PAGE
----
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The Herd Diaries - The 6 Edges Deer Spotting Walk - 15 Miles

The walk that very nearly didn't happen, if Storm Babet had had her way! The Herd, as always, were determined as ever. Keeping a close eye on the weather and traffic reports, a last minute change of meeting point, and we were set to go. Its October, and The Herd Calendar is never complete without a walk on White Edge during Rutting Season.


The Herd at Nelsons Monument

This is The Herd Walking Group and the general consensus was 'we'll just sat nav our way in, and see how far we get', thats the spirit guys. The news reports were not great the night before our meet, storm Babet had made her mark across the country and especially on the roads surrounding our original meeting point. Baslow village was hit hard so we respectfully diverted our meet point to the fox house, we would have to 'wing it' on a few sections of our planned walk, to avoid some steep bankings that would no doubt create a landslide effect if we were all to march our way up. We were confident, and more importantly, the sunshine was out and set to stay with us for the day! Onward!


The usual meet and greetings, the friendly catch up and we were on our way. Heading through the Longshaw Estate and taking in the views of Higgor Tor to our right, looking majestic in the bronze and gold tones of Autumn. The sheep on Longshaw were also looking grand. Pristine white and fluffy having been on a 'super wash' in the elements for the past couple of days, today they seemed very content in the warming sunshine, as were we. The calm after the storm.



Leaving Longshaw, and before we crossed the road we heard the unmistakable, bellowing call of what we were all hoping to see, the Red Deer Stags. It's rutting season and its the best time to catch site of these beautiful creatures as they try to win the harem of hinds, who seem not too interested, no one likes a show off, play it cool ladies, play it cool. Peter and Sonia called from behind and pointed into a clearing, a number of hinds and two handsome stags, the males were squaring up to each other, a lot of noise, a dramatic chase and they disappeared into the woodland. Our first sighting of the day.


Tiptoeing past a huge bull next to White Edge Lodge we make our way up onto White edge, scanning the horizon, and turning our ears to the wind. Some days you daren't breathe because they are so close, and other days, like this one, they are just distant shapes in the distance on the wide moor. Either way, White Edge in Autumn is a joy to walk. One single track taking you across to White Edge Trig Point, the walk is the perfect spot (usually) to catch the deer, a long grassed moorland to your left, and a Serengiti-like plateau below, with vast open grazing and birch trees for protection. From the edge you have rocky ridges to set up your cameras and take it all in with a flask of tea. Beyond the plateau is Froggatt Edge Woodland, another favourite for the Deer to play hide and seek.


The Derbyshire Serengeti (kind of)

Once the photo's and a singsong for Trudges birthday were done at the Trig Point, it was time to make our way to Birchen Edge. The first signs of the storm damage to roads was evident. Some boggy and flooded paths as we made our way to Birchen and another Trig Point photo opportunity. We were ready for lunch at Nelsons Monument. Another brilliant viewpoint, popular with climbers and a great place to pull faces at another walking group passing by.. go on, sling yer hook!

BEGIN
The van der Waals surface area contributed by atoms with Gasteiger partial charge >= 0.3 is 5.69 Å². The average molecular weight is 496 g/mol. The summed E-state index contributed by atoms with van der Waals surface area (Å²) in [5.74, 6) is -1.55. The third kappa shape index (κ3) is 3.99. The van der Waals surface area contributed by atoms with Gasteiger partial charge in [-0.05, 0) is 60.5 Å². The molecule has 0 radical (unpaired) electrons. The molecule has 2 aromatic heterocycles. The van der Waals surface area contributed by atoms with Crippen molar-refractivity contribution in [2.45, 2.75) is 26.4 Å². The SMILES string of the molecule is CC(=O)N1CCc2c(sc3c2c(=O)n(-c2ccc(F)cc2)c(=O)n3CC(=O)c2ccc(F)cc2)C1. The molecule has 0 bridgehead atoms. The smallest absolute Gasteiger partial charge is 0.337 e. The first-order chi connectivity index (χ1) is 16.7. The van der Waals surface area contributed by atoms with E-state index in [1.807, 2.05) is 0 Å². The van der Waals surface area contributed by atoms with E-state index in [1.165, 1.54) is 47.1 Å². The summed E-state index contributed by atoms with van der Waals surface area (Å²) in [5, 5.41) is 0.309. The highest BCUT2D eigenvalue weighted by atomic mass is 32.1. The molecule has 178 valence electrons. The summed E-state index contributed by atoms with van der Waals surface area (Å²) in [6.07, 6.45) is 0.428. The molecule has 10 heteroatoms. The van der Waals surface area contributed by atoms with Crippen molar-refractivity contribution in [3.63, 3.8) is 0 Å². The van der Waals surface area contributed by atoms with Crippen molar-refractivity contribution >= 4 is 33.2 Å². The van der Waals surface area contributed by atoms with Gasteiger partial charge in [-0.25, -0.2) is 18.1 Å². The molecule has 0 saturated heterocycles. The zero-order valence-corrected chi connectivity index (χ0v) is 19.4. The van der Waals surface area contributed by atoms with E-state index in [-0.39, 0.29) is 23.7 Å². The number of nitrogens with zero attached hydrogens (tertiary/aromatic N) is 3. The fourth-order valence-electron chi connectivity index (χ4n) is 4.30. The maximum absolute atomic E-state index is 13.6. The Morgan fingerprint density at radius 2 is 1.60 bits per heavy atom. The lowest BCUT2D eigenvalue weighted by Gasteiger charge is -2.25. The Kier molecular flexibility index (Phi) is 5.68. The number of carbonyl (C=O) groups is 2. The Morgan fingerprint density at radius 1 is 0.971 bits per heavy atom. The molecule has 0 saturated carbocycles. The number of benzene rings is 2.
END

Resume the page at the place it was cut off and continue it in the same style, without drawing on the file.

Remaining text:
The obligatory group photo was taken, and we re-traced our steps down to Gardoms Edge, and a quest to find the cup and ring stone, an archaeological stone found in the 1940's, a replica now only stands, with a few local museums claiming to hold the original (we think a quest is needed to find the original) It didn't take as long as expected to find the resin stone, a few theories and a discussion on what we thought the weird circle rock art might be all about then we moved on, none the wiser. The seasonal sundial was hardly a photogenic marvel, despite its neolithic and early bronze age claims, but the sunshine on Gardoms was very welcome, I think the tree fungus got more appreciation to be fair.


This was another 'lets wing it' moment, our original plan was to drop down into Birchen woodland, and climb up the other side onto Baslow Edge at the Wellington Monument, but after the heavy rain previously this didn't seem like a good idea, so we retraced again to the junction at Clodhall Lane and past the highland cows on Baslow Edge to Wellington Monument. Furry Cows are always a good idea, we love these laid back beasties.



Passing Eagle Stone (that looks nothing like an Eagle) we made our way to Curbar and then Froggatt Edge, and still no sign of the elusive Red Deer. Spoil sports. Maybe our fast pace and constant happy chatter kept them at bay today, or maybe, they were enjoying the warm, mild temperatures as much as we were. And who could blame them.


Crossing over and making our way back to Longshaw, the pace was slowing down finally and we all had pub vision. It had been a great walk, with the usual laughs along the way. Fox House was calling and we were dragging our feet to the finish line.


Ending the day with a cold drink in the warm sunshine with happy friends is always the highlight. After nearly 15 miles, we were tired, the good tired. And planning the next one! Obviously.



Thank you to everyone who joined us and made the journey, not knowing what you might face on the roads after the storm, its appreciated. We are so pleased we decided not to cancel this meet as it turned out to be a beautiful and memorable day in the Peaks.


Special thanks to Karen, Tanny and Peter for allowing us to use their photos in this blog post. xx


Until the next one guys!! Onward!






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